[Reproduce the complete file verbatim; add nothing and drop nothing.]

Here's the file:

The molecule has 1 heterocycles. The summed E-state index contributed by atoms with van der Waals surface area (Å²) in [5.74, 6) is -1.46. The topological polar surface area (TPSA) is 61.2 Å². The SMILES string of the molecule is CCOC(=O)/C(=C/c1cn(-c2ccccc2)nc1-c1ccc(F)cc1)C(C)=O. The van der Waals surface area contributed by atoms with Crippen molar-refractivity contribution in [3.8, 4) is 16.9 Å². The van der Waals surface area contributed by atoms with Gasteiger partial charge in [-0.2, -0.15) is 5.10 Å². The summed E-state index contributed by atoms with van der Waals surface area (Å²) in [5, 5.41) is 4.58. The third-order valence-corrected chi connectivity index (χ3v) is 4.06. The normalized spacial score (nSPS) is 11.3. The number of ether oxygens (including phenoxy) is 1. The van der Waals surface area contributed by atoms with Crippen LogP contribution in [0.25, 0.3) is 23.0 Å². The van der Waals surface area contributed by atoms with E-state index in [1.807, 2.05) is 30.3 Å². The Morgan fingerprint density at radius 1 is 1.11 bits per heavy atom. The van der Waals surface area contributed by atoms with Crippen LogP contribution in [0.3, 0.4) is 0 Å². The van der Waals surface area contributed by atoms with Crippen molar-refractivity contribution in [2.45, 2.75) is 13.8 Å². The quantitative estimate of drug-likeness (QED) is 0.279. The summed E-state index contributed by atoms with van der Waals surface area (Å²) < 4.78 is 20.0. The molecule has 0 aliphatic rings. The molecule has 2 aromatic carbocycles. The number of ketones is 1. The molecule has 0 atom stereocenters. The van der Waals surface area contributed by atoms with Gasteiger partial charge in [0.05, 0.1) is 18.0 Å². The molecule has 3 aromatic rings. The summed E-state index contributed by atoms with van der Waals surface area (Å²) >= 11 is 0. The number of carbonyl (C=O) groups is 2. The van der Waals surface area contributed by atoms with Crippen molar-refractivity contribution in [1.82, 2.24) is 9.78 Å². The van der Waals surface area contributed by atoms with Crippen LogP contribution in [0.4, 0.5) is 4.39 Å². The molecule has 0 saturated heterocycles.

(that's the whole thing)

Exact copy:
The molecule has 1 heterocycles. The summed E-state index contributed by atoms with van der Waals surface area (Å²) in [5.74, 6) is -1.46. The topological polar surface area (TPSA) is 61.2 Å². The SMILES string of the molecule is CCOC(=O)/C(=C/c1cn(-c2ccccc2)nc1-c1ccc(F)cc1)C(C)=O. The van der Waals surface area contributed by atoms with Crippen molar-refractivity contribution in [3.8, 4) is 16.9 Å². The van der Waals surface area contributed by atoms with Gasteiger partial charge in [-0.2, -0.15) is 5.10 Å². The summed E-state index contributed by atoms with van der Waals surface area (Å²) in [5, 5.41) is 4.58. The third-order valence-corrected chi connectivity index (χ3v) is 4.06. The normalized spacial score (nSPS) is 11.3. The number of ether oxygens (including phenoxy) is 1. The van der Waals surface area contributed by atoms with Crippen LogP contribution in [0.25, 0.3) is 23.0 Å². The van der Waals surface area contributed by atoms with E-state index in [1.807, 2.05) is 30.3 Å². The Morgan fingerprint density at radius 1 is 1.11 bits per heavy atom. The van der Waals surface area contributed by atoms with Crippen LogP contribution in [0.3, 0.4) is 0 Å². The van der Waals surface area contributed by atoms with Crippen molar-refractivity contribution in [2.45, 2.75) is 13.8 Å². The quantitative estimate of drug-likeness (QED) is 0.279. The summed E-state index contributed by atoms with van der Waals surface area (Å²) < 4.78 is 20.0. The molecule has 0 aliphatic rings. The molecule has 2 aromatic carbocycles. The number of ketones is 1. The molecule has 0 atom stereocenters. The van der Waals surface area contributed by atoms with Gasteiger partial charge in [0.05, 0.1) is 18.0 Å². The molecule has 3 aromatic rings. The summed E-state index contributed by atoms with van der Waals surface area (Å²) >= 11 is 0. The number of carbonyl (C=O) groups is 2. The van der Waals surface area contributed by atoms with Crippen molar-refractivity contribution in [1.82, 2.24) is 9.78 Å². The van der Waals surface area contributed by atoms with Crippen LogP contribution in [0.4, 0.5) is 4.39 Å². The molecule has 0 saturated heterocycles.